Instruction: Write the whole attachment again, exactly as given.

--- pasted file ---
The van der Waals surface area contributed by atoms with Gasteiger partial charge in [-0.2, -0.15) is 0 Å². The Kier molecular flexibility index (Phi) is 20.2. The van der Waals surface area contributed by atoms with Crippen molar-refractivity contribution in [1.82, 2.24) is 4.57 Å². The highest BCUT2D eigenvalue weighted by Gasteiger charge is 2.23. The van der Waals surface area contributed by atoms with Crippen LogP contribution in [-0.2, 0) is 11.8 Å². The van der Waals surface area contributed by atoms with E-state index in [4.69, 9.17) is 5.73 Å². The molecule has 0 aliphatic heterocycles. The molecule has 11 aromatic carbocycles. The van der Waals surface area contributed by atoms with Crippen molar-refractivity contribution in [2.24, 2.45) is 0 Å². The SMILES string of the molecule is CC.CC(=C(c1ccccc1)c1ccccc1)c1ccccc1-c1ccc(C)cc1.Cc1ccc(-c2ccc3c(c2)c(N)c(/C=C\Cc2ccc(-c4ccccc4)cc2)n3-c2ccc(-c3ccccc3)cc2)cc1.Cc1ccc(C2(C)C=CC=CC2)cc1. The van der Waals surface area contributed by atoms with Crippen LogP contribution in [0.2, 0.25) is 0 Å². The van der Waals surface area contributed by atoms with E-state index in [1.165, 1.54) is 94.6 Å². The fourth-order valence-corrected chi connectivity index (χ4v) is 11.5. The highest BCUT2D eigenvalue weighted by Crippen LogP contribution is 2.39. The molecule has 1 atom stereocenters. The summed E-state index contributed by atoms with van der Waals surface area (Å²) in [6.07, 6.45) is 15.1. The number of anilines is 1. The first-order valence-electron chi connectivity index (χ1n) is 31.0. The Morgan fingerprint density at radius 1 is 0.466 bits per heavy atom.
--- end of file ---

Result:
The van der Waals surface area contributed by atoms with Gasteiger partial charge in [-0.2, -0.15) is 0 Å². The Kier molecular flexibility index (Phi) is 20.2. The van der Waals surface area contributed by atoms with Crippen molar-refractivity contribution in [1.82, 2.24) is 4.57 Å². The highest BCUT2D eigenvalue weighted by Gasteiger charge is 2.23. The van der Waals surface area contributed by atoms with Crippen LogP contribution in [-0.2, 0) is 11.8 Å². The van der Waals surface area contributed by atoms with E-state index in [4.69, 9.17) is 5.73 Å². The molecule has 0 aliphatic heterocycles. The molecule has 11 aromatic carbocycles. The van der Waals surface area contributed by atoms with Crippen molar-refractivity contribution in [2.24, 2.45) is 0 Å². The SMILES string of the molecule is CC.CC(=C(c1ccccc1)c1ccccc1)c1ccccc1-c1ccc(C)cc1.Cc1ccc(-c2ccc3c(c2)c(N)c(/C=C\Cc2ccc(-c4ccccc4)cc2)n3-c2ccc(-c3ccccc3)cc2)cc1.Cc1ccc(C2(C)C=CC=CC2)cc1. The van der Waals surface area contributed by atoms with Crippen LogP contribution in [0.2, 0.25) is 0 Å². The van der Waals surface area contributed by atoms with E-state index in [1.165, 1.54) is 94.6 Å². The fourth-order valence-corrected chi connectivity index (χ4v) is 11.5. The highest BCUT2D eigenvalue weighted by Crippen LogP contribution is 2.39. The molecule has 1 atom stereocenters. The summed E-state index contributed by atoms with van der Waals surface area (Å²) in [6.07, 6.45) is 15.1. The number of anilines is 1. The first-order valence-electron chi connectivity index (χ1n) is 31.0. The Morgan fingerprint density at radius 1 is 0.466 bits per heavy atom.